This Tipping point summary examines why some ideas, products and trends go viral, just like infections.
- Why do best selling books fly off the shelves?
- Why do teenagers start smoking?
- Why does crime spread?
Do they have specific factors in common?
Gladwell argues that they do.
When a social behaviour or fad crosses a threshold, he says, it’s akin to a tipping point, before the message or behaviour then spreads like wildfire.
The book begins by comparing ideas and epidemics and contends that both that spread in similar ways.
Virus-like infections start relatively small, but can quickly grow exponentially (Note: I was reading this at the start of the Coronavirus pandemic, and it was eerie to have chosen a book using this particular metaphor for sales and marketing).
Often it’s not one big thing that proves to ignite popularity, but rather subtle nudges in select areas.
Identifying and optimising the following factors increase the likelihood of adoption and retention of your message.
One example used to introduce the topic is Hush Puppies, a US shoe brand that waned in popularity, before making a surprising and unintended comeback as an American shoe of choice.
Considered so uncool as to be cool, the product was initially adopted by a few East Village hipsters, until soon they were sold in every mall in the country.
According to Gladwell, there are three main factors that initiated this surge in popularity, comprising the primary parts of the book.
The law of the few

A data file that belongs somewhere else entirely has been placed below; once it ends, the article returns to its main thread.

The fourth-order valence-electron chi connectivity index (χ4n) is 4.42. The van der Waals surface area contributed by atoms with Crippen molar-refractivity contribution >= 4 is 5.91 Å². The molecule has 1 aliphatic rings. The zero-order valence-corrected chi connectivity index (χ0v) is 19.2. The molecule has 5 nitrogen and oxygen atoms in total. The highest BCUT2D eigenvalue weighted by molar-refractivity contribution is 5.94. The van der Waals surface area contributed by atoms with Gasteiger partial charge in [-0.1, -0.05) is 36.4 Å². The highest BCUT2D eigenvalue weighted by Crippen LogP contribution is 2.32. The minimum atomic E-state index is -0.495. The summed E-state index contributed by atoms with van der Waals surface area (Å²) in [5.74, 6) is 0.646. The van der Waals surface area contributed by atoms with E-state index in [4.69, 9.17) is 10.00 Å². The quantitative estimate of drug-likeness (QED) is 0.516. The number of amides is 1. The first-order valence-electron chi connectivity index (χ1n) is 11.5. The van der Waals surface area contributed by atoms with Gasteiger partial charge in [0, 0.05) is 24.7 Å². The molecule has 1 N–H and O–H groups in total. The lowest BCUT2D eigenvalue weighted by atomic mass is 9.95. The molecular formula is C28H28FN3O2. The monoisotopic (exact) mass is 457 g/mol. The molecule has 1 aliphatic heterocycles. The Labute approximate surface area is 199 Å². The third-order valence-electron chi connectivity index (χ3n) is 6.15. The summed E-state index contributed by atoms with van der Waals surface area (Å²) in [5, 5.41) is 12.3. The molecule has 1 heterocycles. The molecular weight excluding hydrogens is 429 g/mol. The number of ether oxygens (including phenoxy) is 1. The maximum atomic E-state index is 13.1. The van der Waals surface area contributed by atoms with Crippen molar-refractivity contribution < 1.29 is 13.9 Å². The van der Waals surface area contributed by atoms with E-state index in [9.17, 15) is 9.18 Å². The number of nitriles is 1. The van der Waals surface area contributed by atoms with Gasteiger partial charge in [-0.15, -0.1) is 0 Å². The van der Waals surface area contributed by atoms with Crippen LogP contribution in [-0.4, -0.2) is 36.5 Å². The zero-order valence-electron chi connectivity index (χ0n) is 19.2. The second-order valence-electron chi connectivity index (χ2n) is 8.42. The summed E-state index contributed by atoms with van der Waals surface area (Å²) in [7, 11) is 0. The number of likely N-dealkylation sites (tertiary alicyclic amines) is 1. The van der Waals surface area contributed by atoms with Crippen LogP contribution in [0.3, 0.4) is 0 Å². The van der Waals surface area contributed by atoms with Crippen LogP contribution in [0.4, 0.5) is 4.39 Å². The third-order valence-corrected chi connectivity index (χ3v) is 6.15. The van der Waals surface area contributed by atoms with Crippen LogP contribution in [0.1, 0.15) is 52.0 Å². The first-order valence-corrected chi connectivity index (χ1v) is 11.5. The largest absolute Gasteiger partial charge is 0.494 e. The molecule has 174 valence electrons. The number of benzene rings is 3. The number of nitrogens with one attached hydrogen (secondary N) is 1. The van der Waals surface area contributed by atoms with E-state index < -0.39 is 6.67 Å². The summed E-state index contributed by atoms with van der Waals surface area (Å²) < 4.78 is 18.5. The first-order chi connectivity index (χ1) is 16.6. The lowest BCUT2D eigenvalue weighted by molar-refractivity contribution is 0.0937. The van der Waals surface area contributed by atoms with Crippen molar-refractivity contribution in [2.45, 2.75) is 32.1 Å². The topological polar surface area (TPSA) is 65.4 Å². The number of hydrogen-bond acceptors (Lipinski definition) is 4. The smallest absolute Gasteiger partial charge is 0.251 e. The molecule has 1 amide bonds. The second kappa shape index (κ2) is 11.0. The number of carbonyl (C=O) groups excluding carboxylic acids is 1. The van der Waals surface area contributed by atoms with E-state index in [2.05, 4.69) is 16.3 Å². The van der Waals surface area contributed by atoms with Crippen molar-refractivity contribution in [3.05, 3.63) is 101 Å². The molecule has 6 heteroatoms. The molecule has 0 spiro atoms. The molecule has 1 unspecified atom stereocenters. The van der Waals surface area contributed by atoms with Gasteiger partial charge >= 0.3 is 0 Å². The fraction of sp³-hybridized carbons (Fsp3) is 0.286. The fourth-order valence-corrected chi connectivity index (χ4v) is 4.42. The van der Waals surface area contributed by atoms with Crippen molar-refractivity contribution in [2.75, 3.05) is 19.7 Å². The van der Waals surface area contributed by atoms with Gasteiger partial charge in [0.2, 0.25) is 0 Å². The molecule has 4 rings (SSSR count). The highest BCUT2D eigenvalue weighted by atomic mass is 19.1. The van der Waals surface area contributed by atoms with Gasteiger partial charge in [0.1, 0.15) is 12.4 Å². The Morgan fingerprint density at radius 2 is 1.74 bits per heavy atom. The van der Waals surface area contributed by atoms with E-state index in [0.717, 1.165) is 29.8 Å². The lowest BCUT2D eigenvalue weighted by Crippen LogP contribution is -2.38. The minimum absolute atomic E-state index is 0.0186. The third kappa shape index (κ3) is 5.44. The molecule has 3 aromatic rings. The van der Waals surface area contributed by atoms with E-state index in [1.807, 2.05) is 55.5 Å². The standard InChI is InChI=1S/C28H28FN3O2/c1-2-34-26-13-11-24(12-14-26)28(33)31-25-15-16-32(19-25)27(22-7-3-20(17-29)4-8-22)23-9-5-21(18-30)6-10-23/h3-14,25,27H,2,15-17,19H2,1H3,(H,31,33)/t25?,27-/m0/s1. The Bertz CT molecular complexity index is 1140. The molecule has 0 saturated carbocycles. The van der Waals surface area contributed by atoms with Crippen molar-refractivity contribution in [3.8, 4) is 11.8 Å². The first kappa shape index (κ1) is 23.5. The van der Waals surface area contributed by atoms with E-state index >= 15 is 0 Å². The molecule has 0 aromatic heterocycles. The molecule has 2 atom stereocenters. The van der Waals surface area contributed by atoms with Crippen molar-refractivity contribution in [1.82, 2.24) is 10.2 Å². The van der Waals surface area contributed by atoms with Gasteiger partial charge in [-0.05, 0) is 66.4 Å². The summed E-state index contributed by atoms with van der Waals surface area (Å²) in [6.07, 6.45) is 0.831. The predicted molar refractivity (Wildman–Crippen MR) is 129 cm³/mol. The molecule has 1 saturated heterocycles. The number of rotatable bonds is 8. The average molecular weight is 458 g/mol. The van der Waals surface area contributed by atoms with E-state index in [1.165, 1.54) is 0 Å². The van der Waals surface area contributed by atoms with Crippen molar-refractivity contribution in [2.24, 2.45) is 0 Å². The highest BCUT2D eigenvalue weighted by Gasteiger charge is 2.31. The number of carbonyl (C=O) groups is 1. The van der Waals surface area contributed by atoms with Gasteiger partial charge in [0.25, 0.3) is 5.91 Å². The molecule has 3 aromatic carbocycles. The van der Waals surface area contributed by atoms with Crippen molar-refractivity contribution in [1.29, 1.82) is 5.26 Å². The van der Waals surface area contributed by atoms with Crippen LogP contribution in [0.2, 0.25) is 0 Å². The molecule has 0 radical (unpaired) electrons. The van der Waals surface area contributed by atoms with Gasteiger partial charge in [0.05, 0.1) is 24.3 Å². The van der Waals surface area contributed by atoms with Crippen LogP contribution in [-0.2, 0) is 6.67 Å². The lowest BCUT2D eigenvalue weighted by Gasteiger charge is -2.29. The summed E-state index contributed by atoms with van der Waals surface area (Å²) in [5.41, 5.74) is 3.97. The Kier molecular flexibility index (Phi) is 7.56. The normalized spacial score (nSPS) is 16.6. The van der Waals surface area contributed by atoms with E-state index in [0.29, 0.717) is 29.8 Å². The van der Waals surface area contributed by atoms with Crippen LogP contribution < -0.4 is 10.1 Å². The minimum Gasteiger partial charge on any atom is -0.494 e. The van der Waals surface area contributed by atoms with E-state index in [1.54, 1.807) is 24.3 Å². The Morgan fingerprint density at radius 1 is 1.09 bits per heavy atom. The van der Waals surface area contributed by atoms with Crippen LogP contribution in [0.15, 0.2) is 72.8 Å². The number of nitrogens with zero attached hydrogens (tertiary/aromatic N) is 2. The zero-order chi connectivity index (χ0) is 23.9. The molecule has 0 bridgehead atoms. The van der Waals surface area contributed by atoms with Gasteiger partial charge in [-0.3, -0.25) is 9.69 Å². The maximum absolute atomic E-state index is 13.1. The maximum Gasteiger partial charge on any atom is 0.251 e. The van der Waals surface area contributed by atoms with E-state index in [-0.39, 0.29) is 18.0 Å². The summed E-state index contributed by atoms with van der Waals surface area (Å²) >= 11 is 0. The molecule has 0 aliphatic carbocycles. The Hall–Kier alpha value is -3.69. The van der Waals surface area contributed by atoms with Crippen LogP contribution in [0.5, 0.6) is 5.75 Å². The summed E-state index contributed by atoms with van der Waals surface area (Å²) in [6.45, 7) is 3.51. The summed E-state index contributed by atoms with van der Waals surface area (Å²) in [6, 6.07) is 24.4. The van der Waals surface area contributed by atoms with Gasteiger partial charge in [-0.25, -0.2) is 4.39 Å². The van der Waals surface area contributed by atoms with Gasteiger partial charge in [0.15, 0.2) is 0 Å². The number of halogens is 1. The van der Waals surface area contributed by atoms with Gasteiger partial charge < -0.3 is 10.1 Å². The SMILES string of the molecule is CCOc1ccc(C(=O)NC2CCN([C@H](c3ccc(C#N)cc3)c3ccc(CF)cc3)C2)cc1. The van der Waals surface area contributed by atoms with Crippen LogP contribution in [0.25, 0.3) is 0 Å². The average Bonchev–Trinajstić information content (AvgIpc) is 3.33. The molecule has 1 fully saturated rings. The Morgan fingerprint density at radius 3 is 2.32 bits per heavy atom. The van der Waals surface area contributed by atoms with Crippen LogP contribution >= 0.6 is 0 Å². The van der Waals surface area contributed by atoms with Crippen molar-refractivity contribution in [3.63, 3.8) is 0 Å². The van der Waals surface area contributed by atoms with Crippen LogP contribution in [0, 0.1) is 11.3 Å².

Gladwell uses the Pareto Principle or 80/20 rule to illustrate that it takes relatively few people to accelerate the spread of infection.
Just as in a company, 20% of employees may do 80% of the work or 20% of clients may generate 80% of profits, so it only takes a few people to expedite a tipping point.
There are 3 key types of people who enable epidemics:
Those with a vast social network, great at making friends.
They are often bridges between disparate niches and communities, acting as central nodes, enabling an idea to jump between different ecosystems.
These people are adept at forming a greater number of weak ties, as opposed to possessing a limited number of deeper relationships.
While they might not possess a large network, these individuals have their finger on the pulse, with knowledge of all the latest developments and trends in their particular domain.
These people always want to share their information, not for external gain, but rather intrinsic reward.
Thus, they are highly valued for their insider information.
These people know how to sell using the power of persuasion.
They’re often charismatic, utilising the power of body language, non-verbal communication and social mimicry to build empathy.
Often they develop a natural rhythmic body language rapport, a sort of subtle social dance, allowing them to quickly develop rapport.
When I read the book, I felt that the advantages of being a salesperson were clear.
After all, we’d all like to become more persuasive.
In many ways, I also got the impression that being a Maven was a natural inclination rather than a talent you can develop.
Where I did see an opportunity for cultivation was in cultivating connection skills.
Essentially the person that acts as a hub between distinct groups of individuals and we would consider the go-to people to put us in touch with a wider network.
These people, Gladwell states, are more likely to land better jobs, which is no real surprise.
I was almost hoping that Gladwell would provide a few tips for enhancing skills in these three areas, but alas, they never came.
The other question that arises is how can we identify these people and appeal to them to spread our message?